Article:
The number varies from year to year, but this year’s conference drew 18 members and officers of the ADA Board of Trustees to get to know the young professionals in their own districts, hear about state and local new dentist committee activities across the country, and find out what issues are “top of mind” for new dentists. During the annual “Hot Topic” question-and-answer session with ADA leaders, issues such as midlevel providers, mobility in the licensure process, the importance of peer-reviewed evidence in clinical care, new dental schools and corporate dentistry were brought up.
“The topics discussed were issues that new dentists care about, and people came in with questions prepared,” said Dr. Leland. “It also gave the ADA a chance to show how it works every day for new dentists. For example, if you work for a corporate practice and many of your needs are taken care of by your employer, how does the ADA stay relevant to you?”
Keeping new dentists involved in organized dentistry was emphasized during the conference’s New Dentist Committee Network Idea Exchange where success stories were shared. State and local new dentist committee representatives talked about how they’ve built networks for new dentists to seek employment opportunities, social events, continuing education, mentoring programs and more.
|Speaking out: Dr. Chris Salierno, a member of the ADA New Dentist Committee, leads a workshop on Public Speaking—Conquer Your Fears, Master Your Words during the conference.|
“People loved the leadership day, and there were people who had never been part of tripartite dental society activities before,” said Dr. Leland. “The best feedback I heard was from a participant who said he walked away with a bagful of ideas.”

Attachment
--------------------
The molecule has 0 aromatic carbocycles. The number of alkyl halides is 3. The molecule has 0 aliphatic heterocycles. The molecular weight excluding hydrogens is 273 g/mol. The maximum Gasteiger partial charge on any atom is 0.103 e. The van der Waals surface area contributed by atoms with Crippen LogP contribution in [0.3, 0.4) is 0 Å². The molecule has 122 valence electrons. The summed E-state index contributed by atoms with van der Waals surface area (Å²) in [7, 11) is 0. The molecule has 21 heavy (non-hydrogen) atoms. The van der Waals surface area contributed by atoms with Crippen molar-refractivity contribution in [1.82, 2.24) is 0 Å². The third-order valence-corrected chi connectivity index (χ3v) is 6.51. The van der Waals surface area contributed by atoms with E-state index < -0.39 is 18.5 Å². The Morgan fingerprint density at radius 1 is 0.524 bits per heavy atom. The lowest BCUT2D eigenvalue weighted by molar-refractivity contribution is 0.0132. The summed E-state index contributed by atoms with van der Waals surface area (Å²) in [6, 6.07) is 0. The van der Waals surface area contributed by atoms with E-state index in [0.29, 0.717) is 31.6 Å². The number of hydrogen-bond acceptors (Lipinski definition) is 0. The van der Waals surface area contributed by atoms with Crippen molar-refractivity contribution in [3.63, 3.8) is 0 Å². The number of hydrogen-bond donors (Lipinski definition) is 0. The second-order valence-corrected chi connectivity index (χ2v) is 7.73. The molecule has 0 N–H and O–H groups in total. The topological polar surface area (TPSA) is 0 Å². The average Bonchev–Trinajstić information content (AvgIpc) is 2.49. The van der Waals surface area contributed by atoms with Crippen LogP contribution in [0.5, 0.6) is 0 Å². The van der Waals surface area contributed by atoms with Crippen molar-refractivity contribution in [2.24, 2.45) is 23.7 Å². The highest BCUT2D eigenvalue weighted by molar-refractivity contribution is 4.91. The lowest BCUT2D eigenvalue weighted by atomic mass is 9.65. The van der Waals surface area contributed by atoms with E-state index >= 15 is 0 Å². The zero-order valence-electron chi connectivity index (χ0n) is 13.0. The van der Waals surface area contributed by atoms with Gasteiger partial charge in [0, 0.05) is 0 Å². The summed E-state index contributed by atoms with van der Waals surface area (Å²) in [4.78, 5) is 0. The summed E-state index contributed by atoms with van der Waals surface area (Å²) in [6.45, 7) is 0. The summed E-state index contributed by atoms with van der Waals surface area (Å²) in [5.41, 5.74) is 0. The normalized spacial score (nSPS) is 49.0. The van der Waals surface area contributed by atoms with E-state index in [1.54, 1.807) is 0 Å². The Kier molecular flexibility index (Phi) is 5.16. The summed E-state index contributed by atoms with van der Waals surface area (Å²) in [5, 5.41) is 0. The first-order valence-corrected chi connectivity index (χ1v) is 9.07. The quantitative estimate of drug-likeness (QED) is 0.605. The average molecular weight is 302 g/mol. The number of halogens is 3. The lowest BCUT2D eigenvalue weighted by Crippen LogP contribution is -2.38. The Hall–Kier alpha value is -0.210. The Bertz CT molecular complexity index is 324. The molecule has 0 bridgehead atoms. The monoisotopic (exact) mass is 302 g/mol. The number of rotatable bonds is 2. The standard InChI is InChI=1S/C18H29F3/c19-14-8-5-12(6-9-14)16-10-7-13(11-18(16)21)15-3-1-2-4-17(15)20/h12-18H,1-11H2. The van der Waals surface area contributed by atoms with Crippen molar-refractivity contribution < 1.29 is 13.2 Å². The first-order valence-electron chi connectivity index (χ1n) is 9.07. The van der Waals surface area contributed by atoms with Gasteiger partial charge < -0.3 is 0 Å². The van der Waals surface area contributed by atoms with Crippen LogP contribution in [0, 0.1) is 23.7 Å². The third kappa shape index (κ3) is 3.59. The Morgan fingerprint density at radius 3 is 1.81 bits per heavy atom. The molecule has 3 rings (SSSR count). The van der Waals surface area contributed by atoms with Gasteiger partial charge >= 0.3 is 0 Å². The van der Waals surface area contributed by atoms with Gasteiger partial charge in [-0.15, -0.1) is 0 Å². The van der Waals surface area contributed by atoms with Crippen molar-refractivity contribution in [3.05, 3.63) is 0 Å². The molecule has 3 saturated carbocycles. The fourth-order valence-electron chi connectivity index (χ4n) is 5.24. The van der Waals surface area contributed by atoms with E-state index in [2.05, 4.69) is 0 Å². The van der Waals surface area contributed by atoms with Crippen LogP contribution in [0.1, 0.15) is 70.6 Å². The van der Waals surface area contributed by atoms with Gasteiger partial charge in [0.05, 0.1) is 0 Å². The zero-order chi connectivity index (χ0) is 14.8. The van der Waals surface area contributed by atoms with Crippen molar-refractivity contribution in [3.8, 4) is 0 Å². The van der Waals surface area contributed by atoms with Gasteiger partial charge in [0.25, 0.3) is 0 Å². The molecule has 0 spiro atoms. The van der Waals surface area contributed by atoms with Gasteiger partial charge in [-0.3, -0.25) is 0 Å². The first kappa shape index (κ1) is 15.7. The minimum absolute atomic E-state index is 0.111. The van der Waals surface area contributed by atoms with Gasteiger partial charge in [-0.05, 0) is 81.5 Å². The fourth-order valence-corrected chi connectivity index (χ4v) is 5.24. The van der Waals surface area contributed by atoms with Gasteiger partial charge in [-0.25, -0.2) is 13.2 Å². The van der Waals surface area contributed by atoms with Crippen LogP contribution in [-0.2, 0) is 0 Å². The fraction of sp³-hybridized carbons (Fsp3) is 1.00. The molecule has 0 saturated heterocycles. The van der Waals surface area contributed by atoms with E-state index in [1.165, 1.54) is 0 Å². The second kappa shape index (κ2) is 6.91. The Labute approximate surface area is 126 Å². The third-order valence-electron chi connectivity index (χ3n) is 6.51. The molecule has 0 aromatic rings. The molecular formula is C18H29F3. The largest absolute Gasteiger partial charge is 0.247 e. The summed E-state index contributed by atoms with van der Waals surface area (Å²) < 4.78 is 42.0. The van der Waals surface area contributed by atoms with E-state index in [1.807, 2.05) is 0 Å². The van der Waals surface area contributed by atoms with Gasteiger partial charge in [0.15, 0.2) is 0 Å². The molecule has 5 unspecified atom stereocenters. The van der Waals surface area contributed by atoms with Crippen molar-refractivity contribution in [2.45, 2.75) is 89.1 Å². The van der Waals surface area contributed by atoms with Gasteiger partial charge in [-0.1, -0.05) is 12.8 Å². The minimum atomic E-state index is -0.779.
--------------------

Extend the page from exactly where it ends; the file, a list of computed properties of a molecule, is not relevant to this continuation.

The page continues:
Some came to the conference with interests in mind. Dr. Katrina Foster, a public health dentist who graduated from Meharry Medical College School of Dentistry six years ago, attended a session on public speaking.
“This is valuable to me not only for the public speaking portion but also because it will help me develop thoughts and effective communication skills that will be useful in research proposals,” she said.
“I wanted to tell the Board of Trustees that I’m interested in evidence-based dentistry,” said Dr. DiBernardo, a member of the board of directors for New York’s Suffolk County Dental Society. He completed his endodontic training at New York University College of Dentistry in 2007, where he learned to find evidence to make a positional statement and defend it, as well as rate the strengths of various clinical studies. “When you’re in dental school, you’re so busy digesting information that you really can’t recognize when it’s low quality,” said Dr. DiBernardo, who added that online discussion boards are not enough. He is planning to attend the ADA Evidence-Based Dentistry Champions Conference later this month.
Dr. Fong, a Veterans Affairs dentist, said she’s interested in learning more about how to get dentists from the federal services involved in ADA activities. “One thing I rely on the ADA for is information about infection control,” said Dr. Fong. “That’s a big issue right now, and we’re under more scrutiny with disease outbreaks in some centers. It’s reassuring to have ADA guidelines on this topic.”
Next year’s conference, the ADA 26th New Dentist Conference: A Monumental Experience, will be held June 22-24, 2012, in Washington, D.C. Member new dentists and dental students interested in attending are encouraged find the conference community on Facebook by searching for “ADA New Dentist Conference” and requesting to join.
|Bright future: From left, Dr. Lacey Greenwald, Keokuk, Iowa; Dr. Katrina Foster, Chicago; and Dr. Emily Ishkanian, Henderson, Nev., listen to a speaker during the conference welcome session.|